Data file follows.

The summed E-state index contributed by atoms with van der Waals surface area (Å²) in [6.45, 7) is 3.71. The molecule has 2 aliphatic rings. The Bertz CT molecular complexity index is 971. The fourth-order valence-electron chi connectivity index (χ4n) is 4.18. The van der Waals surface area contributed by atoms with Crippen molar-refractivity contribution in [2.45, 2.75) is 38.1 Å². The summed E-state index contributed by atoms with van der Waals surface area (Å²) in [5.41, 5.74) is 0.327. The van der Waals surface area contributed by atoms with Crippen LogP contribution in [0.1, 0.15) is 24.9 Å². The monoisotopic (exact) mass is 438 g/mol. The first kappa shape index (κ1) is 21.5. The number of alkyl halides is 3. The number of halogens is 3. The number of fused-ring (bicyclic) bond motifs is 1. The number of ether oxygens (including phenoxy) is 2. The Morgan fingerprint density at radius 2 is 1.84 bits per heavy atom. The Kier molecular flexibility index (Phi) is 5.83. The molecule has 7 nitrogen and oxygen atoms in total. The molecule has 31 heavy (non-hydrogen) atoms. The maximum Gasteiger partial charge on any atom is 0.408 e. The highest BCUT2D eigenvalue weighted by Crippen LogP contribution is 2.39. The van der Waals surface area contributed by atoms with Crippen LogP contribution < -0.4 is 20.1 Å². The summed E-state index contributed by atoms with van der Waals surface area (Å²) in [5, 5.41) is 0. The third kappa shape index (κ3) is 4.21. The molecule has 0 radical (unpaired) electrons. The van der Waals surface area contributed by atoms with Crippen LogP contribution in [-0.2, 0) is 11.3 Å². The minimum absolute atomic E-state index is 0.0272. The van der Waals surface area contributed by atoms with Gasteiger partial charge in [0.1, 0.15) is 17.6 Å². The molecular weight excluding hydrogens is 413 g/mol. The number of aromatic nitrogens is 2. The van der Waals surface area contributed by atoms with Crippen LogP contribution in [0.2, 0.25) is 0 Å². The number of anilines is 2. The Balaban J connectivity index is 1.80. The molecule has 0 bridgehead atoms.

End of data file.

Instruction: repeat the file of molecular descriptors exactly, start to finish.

The summed E-state index contributed by atoms with van der Waals surface area (Å²) in [6.45, 7) is 3.71. The molecule has 2 aliphatic rings. The Bertz CT molecular complexity index is 971. The fourth-order valence-electron chi connectivity index (χ4n) is 4.18. The van der Waals surface area contributed by atoms with Crippen molar-refractivity contribution in [2.45, 2.75) is 38.1 Å². The summed E-state index contributed by atoms with van der Waals surface area (Å²) in [5.41, 5.74) is 0.327. The van der Waals surface area contributed by atoms with Crippen LogP contribution in [0.1, 0.15) is 24.9 Å². The monoisotopic (exact) mass is 438 g/mol. The first kappa shape index (κ1) is 21.5. The number of alkyl halides is 3. The number of halogens is 3. The number of fused-ring (bicyclic) bond motifs is 1. The number of ether oxygens (including phenoxy) is 2. The Morgan fingerprint density at radius 2 is 1.84 bits per heavy atom. The Kier molecular flexibility index (Phi) is 5.83. The molecule has 7 nitrogen and oxygen atoms in total. The molecule has 31 heavy (non-hydrogen) atoms. The maximum Gasteiger partial charge on any atom is 0.408 e. The highest BCUT2D eigenvalue weighted by Crippen LogP contribution is 2.39. The van der Waals surface area contributed by atoms with Crippen LogP contribution < -0.4 is 20.1 Å². The summed E-state index contributed by atoms with van der Waals surface area (Å²) in [5, 5.41) is 0. The third kappa shape index (κ3) is 4.21. The molecule has 0 radical (unpaired) electrons. The van der Waals surface area contributed by atoms with Crippen LogP contribution in [-0.2, 0) is 11.3 Å². The minimum absolute atomic E-state index is 0.0272. The van der Waals surface area contributed by atoms with Gasteiger partial charge in [0.1, 0.15) is 17.6 Å². The molecular weight excluding hydrogens is 413 g/mol. The number of aromatic nitrogens is 2. The van der Waals surface area contributed by atoms with Crippen LogP contribution in [0.2, 0.25) is 0 Å². The number of anilines is 2. The Balaban J connectivity index is 1.80. The molecule has 0 bridgehead atoms.